After the Hamas attacks, there was much to digest in the visceral commentary and debate that erupted in Elon Musk’s “digital town square.” However, the imbroglio at Harvard put a spotlight on one of the most prominent themes in contemporary political and cultural discourse—namely, debates about the nature and limits of free speech. On October 12th, five days after the attack, Harvard president Claudine Gay implicitly addressed the ongoing controversy by emphasizing that Harvard “embraces a commitment to free expression,” without seeking repercussions for students who signed the statement or even making explicit reference to the student groups.
Voices on the Right began making a mockery of Harvard’s alleged hypocrisy. Author Michael Shellenberger tweeted that “Harvard University faculty are world leaders in demanding greater online censorship in the name of ‘fighting disinformation.’ But now, Harvard’s president is spreading disinformation about the university’s own record on free speech.” Shellenberger reposted a tweet informing readers that Harvard “received the lowest possible score on FIRE’s 100-point scale on free speech.” Many pointed directly to the high-profile cases of Roland Fryer and Ronald Sullivan as examples of prominent black professors who were cancelled by Harvard for not abiding by left-wing orthodoxy.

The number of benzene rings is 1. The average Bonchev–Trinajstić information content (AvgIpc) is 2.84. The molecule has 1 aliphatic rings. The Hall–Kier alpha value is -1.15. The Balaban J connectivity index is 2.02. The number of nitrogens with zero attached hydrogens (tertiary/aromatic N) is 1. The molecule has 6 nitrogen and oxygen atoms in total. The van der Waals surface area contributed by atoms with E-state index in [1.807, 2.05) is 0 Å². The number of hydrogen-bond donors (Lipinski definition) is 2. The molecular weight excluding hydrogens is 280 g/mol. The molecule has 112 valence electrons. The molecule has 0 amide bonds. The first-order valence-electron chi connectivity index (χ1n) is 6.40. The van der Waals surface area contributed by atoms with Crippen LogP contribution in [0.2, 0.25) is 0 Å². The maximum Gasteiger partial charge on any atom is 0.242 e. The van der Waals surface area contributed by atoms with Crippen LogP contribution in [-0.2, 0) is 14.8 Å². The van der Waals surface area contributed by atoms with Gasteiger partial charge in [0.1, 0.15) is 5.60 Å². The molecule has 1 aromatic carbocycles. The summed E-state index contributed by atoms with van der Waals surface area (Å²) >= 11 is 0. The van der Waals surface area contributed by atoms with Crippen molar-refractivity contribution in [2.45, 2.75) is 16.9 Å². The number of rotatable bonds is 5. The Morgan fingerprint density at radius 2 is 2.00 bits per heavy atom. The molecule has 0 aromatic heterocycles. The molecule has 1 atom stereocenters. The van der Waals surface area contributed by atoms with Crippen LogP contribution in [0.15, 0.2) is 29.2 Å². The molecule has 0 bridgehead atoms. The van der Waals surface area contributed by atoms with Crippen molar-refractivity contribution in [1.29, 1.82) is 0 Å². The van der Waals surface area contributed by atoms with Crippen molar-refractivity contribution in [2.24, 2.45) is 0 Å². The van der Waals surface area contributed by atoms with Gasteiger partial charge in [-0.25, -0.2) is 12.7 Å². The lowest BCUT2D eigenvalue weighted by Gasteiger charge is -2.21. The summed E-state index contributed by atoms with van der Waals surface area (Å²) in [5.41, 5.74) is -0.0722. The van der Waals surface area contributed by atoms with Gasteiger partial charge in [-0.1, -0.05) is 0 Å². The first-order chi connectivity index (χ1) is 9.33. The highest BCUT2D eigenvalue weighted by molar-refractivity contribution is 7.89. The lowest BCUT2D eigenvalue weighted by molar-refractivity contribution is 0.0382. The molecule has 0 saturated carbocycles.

Harvard’s hypocrisy was a microcosm of wider hypocrisy on the political Left, with many seeing Harvard’s equivocation as just one more example of social justice advocates who are quick to cancel professors for alleged sleights called microaggressions but have no such propensity to denounce mass murder by a terrorist group that purports to stand in the name of “decolonization.” As tweeted by evolutionary biologist Colin Wright (himself a victim of cancellation campaigns aimed at his well-informed and well-argued defense of the proposition that there are only two sexes): “What does it tell you when the same people who break into hysterics at ‘microaggressions’ are able to shrug at scenes of horrific violence in the name of ‘decolonization’? That their hysterics aren’t genuine, but merely a way to parasitize others’ empathy to achieve power.”